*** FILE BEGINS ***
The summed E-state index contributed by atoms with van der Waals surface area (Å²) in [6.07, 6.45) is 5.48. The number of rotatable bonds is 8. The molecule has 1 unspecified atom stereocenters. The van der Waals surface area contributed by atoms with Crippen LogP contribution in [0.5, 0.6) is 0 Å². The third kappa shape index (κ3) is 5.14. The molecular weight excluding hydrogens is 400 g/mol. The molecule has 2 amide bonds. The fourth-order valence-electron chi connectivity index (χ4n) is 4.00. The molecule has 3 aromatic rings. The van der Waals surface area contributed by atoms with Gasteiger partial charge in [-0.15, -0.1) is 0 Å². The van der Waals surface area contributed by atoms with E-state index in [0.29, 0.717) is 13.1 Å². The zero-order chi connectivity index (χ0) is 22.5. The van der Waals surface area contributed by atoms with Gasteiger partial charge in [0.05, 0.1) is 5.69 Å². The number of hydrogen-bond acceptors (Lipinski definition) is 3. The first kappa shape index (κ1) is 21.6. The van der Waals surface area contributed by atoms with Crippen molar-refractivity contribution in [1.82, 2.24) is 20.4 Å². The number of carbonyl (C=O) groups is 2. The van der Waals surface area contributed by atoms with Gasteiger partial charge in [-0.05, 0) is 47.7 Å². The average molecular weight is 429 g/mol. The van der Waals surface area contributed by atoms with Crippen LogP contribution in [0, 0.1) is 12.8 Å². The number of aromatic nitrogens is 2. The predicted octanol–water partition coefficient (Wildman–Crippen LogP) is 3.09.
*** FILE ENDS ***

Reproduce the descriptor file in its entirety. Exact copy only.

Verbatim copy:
The summed E-state index contributed by atoms with van der Waals surface area (Å²) in [6.07, 6.45) is 5.48. The number of rotatable bonds is 8. The molecule has 1 unspecified atom stereocenters. The van der Waals surface area contributed by atoms with Crippen LogP contribution in [0.5, 0.6) is 0 Å². The third kappa shape index (κ3) is 5.14. The molecular weight excluding hydrogens is 400 g/mol. The molecule has 2 amide bonds. The fourth-order valence-electron chi connectivity index (χ4n) is 4.00. The molecule has 3 aromatic rings. The van der Waals surface area contributed by atoms with Gasteiger partial charge in [-0.15, -0.1) is 0 Å². The van der Waals surface area contributed by atoms with E-state index in [0.29, 0.717) is 13.1 Å². The zero-order chi connectivity index (χ0) is 22.5. The van der Waals surface area contributed by atoms with Gasteiger partial charge in [0.05, 0.1) is 5.69 Å². The number of hydrogen-bond acceptors (Lipinski definition) is 3. The first kappa shape index (κ1) is 21.6. The van der Waals surface area contributed by atoms with Crippen molar-refractivity contribution in [1.82, 2.24) is 20.4 Å². The number of carbonyl (C=O) groups is 2. The van der Waals surface area contributed by atoms with Gasteiger partial charge in [-0.05, 0) is 47.7 Å². The average molecular weight is 429 g/mol. The van der Waals surface area contributed by atoms with Crippen LogP contribution in [0, 0.1) is 12.8 Å². The number of aromatic nitrogens is 2. The predicted octanol–water partition coefficient (Wildman–Crippen LogP) is 3.09.